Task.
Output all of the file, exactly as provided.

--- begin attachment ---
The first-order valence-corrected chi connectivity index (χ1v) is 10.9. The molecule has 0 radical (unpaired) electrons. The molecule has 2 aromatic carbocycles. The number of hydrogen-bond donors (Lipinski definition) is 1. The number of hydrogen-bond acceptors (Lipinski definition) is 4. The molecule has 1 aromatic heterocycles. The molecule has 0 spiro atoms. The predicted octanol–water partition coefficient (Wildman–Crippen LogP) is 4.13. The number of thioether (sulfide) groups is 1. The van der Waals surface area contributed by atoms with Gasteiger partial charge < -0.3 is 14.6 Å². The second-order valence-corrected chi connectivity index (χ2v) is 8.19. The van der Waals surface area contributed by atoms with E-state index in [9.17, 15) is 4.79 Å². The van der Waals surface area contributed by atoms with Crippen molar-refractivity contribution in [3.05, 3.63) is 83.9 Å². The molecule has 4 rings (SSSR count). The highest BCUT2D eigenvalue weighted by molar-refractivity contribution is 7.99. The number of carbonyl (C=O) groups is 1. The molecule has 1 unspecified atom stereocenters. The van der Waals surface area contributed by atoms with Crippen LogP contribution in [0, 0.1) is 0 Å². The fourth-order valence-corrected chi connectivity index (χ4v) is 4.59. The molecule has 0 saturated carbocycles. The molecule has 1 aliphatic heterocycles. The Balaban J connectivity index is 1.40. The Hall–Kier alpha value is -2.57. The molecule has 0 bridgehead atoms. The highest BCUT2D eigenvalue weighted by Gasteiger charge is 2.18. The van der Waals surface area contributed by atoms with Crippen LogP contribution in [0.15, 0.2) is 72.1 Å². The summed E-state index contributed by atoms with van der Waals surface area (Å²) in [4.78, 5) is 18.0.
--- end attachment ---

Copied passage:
The first-order valence-corrected chi connectivity index (χ1v) is 10.9. The molecule has 0 radical (unpaired) electrons. The molecule has 2 aromatic carbocycles. The number of hydrogen-bond donors (Lipinski definition) is 1. The number of hydrogen-bond acceptors (Lipinski definition) is 4. The molecule has 1 aromatic heterocycles. The molecule has 0 spiro atoms. The predicted octanol–water partition coefficient (Wildman–Crippen LogP) is 4.13. The number of thioether (sulfide) groups is 1. The van der Waals surface area contributed by atoms with Gasteiger partial charge < -0.3 is 14.6 Å². The second-order valence-corrected chi connectivity index (χ2v) is 8.19. The van der Waals surface area contributed by atoms with E-state index in [9.17, 15) is 4.79 Å². The van der Waals surface area contributed by atoms with Crippen molar-refractivity contribution in [3.05, 3.63) is 83.9 Å². The molecule has 4 rings (SSSR count). The highest BCUT2D eigenvalue weighted by molar-refractivity contribution is 7.99. The number of carbonyl (C=O) groups is 1. The molecule has 1 unspecified atom stereocenters. The van der Waals surface area contributed by atoms with Crippen LogP contribution in [0, 0.1) is 0 Å². The fourth-order valence-corrected chi connectivity index (χ4v) is 4.59. The molecule has 0 saturated carbocycles. The molecule has 1 aliphatic heterocycles. The Balaban J connectivity index is 1.40. The Hall–Kier alpha value is -2.57. The molecule has 0 bridgehead atoms. The highest BCUT2D eigenvalue weighted by Gasteiger charge is 2.18. The van der Waals surface area contributed by atoms with Crippen LogP contribution in [0.15, 0.2) is 72.1 Å². The summed E-state index contributed by atoms with van der Waals surface area (Å²) in [4.78, 5) is 18.0.